“Aside from providing all the best learning tools and programmes, we need to help people understand that learning and developing oneself goes beyond company requirements,” she continued.
At Maxis, it espouses the concept of Personal Growth Agenda where the company tells its people that their biggest agenda is making their performance, growth and development, the most important thing.
Nadia concluded: “We keep telling them this and we help them make it happen.”
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#4 Collaboration is key
Dr. Martin Grünert, associate dean (teaching and learning) at PSB Academy, highlights how cultivating flexible and open systems to replace rote-learning is the way forward. He said: “Increasingly, employers place greater value on an individual’s ability to pivot and pick up new technical skills quickly.”
“Schools must therefore adapt their curriculum to foster adaptive thinking, to give students a leg-up for the workplace of the future. Additionally, as we move towards a highly connected future, there is a greater need for convergence, and the ability to “play well” with others will be also be vital.”
With mobile learning, you can literally learn from anywhere and at anytime.
– Vaclav Koranda, VP human resources at T-Systems Malaysia
Meanwhile, Janet Ko, regional manager, talent and development, Schroders thinks that many organisations still focus on classroom-learning. Though nothing wrong with that, she expressed that modern learners may be overwhelmed with information in such settings. She commented: “There is a limit on how much you can remember when staff are participating in three to four intensive sessions.”
“With that said, L&D professionals should think how to creatively deliver content to learners. When it comes to the interaction of content, you’d want to create opportunities for staff to share freely. This community allows them to both challenge each other and yet bring diverse content to the the table.”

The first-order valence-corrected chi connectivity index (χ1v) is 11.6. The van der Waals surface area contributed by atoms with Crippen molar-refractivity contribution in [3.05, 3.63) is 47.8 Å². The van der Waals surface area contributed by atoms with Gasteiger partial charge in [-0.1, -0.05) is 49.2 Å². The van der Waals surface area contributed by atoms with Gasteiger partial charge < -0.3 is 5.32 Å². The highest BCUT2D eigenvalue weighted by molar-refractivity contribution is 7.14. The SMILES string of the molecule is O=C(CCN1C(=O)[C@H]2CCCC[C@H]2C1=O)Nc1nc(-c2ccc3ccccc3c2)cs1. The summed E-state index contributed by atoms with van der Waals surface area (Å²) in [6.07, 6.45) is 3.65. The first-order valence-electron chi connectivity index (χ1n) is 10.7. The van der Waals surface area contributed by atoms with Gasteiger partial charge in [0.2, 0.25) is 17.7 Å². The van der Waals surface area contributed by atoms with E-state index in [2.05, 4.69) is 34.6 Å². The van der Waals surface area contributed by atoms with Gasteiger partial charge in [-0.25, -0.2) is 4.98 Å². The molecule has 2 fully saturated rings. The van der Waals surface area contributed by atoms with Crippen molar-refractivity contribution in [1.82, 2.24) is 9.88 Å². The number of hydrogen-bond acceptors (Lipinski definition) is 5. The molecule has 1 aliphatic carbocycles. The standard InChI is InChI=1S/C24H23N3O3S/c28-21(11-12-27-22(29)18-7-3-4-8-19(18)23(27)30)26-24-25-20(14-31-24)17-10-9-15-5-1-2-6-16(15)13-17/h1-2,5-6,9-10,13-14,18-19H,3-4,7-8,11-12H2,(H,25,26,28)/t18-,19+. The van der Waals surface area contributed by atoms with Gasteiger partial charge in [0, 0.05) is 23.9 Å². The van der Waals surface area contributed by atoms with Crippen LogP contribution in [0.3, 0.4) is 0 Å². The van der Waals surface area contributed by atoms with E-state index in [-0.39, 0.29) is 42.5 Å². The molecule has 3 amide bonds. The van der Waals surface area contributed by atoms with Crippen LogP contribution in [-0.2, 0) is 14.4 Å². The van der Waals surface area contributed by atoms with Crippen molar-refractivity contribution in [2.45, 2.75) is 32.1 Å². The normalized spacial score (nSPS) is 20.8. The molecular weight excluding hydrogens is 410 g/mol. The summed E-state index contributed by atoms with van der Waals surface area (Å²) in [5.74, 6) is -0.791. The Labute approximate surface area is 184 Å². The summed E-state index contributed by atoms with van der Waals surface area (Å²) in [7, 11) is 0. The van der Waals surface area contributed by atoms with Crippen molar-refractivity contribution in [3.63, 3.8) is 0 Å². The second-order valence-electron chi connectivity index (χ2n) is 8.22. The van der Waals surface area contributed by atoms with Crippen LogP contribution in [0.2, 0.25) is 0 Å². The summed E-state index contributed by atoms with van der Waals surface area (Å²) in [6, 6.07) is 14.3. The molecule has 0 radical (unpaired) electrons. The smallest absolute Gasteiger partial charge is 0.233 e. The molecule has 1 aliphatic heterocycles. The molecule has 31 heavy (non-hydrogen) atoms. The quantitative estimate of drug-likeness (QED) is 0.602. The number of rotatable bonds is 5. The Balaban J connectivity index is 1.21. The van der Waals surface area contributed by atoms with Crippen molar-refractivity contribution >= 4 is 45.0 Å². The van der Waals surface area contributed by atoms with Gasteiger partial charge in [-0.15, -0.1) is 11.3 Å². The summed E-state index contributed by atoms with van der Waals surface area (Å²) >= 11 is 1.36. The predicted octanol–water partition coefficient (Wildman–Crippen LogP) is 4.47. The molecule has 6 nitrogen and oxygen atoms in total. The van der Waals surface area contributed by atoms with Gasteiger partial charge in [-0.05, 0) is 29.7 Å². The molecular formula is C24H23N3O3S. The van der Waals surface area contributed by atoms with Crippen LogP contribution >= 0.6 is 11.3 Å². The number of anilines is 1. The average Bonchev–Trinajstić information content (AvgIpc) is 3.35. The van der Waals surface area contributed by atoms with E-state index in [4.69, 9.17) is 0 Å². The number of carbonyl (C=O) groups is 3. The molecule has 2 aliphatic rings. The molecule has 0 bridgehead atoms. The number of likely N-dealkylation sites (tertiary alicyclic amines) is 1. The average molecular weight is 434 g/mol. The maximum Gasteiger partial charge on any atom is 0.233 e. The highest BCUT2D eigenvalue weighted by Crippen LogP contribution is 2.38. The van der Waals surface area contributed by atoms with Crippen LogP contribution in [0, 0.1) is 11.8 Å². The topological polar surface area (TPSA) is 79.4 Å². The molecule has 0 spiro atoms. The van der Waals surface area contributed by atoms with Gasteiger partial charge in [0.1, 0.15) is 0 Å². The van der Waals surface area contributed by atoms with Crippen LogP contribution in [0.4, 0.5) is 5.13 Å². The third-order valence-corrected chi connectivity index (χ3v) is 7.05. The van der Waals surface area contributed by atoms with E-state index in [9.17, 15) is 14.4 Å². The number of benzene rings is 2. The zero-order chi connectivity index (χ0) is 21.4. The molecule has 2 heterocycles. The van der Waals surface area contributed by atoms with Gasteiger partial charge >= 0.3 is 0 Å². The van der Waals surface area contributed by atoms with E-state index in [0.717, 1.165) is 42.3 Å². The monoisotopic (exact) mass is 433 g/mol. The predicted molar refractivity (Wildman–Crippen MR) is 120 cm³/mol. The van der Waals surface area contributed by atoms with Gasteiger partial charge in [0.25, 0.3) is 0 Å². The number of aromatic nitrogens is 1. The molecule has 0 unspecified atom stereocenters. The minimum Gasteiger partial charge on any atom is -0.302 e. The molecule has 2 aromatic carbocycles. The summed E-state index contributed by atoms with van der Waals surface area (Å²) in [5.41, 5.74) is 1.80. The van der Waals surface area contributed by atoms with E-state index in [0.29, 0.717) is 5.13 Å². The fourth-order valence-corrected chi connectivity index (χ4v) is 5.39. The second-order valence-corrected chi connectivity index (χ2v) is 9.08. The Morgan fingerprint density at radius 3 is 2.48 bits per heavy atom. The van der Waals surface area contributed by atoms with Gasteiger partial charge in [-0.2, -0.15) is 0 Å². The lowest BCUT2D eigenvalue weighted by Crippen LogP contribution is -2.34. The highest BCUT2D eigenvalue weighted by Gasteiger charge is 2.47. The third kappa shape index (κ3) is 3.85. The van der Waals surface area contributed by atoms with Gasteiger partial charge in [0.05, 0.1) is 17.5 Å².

#5 Technology in the future workspace
One of the emerging trends for the coming year includes evolution of the workspace. With many companies implementing mobile learning apps for their employees, work has moved e-learning to a new level. Vaclav Koranda, VP human resources at T-Systems Malaysia, said: “With mobile learning, you can literally learn from anywhere and at anytime. This will utilise employees’ otherwise unproductive times (e.g. commuting via public transport, waiting in a queue…) and convert them into something beneficial for their growth.”
He added that mobile learning can also be made more attractive by implementing gamification and micro-learning approach. Because of that, it supports course completion rate and overall learning penetration.
Similarly, Merle Chen, chief talent officer, The Lo & Behold group, agrees that technology will take front seat in L&D. To her, one of the biggest trends include delivering bite-sized content that allows employees to learn on-the-go. At the same time, the content has to be customised or curated.
She remarked: “With the diverse brands and concepts under Lo&Behold, we do some customisation in the delivery of content and learning. The core competencies remain the same; based on the four buckets of behaviours and mindsets that we’re looking for. But across different levels, and layered on the concept differentiators; we mirror that with a customised learning curriculum.”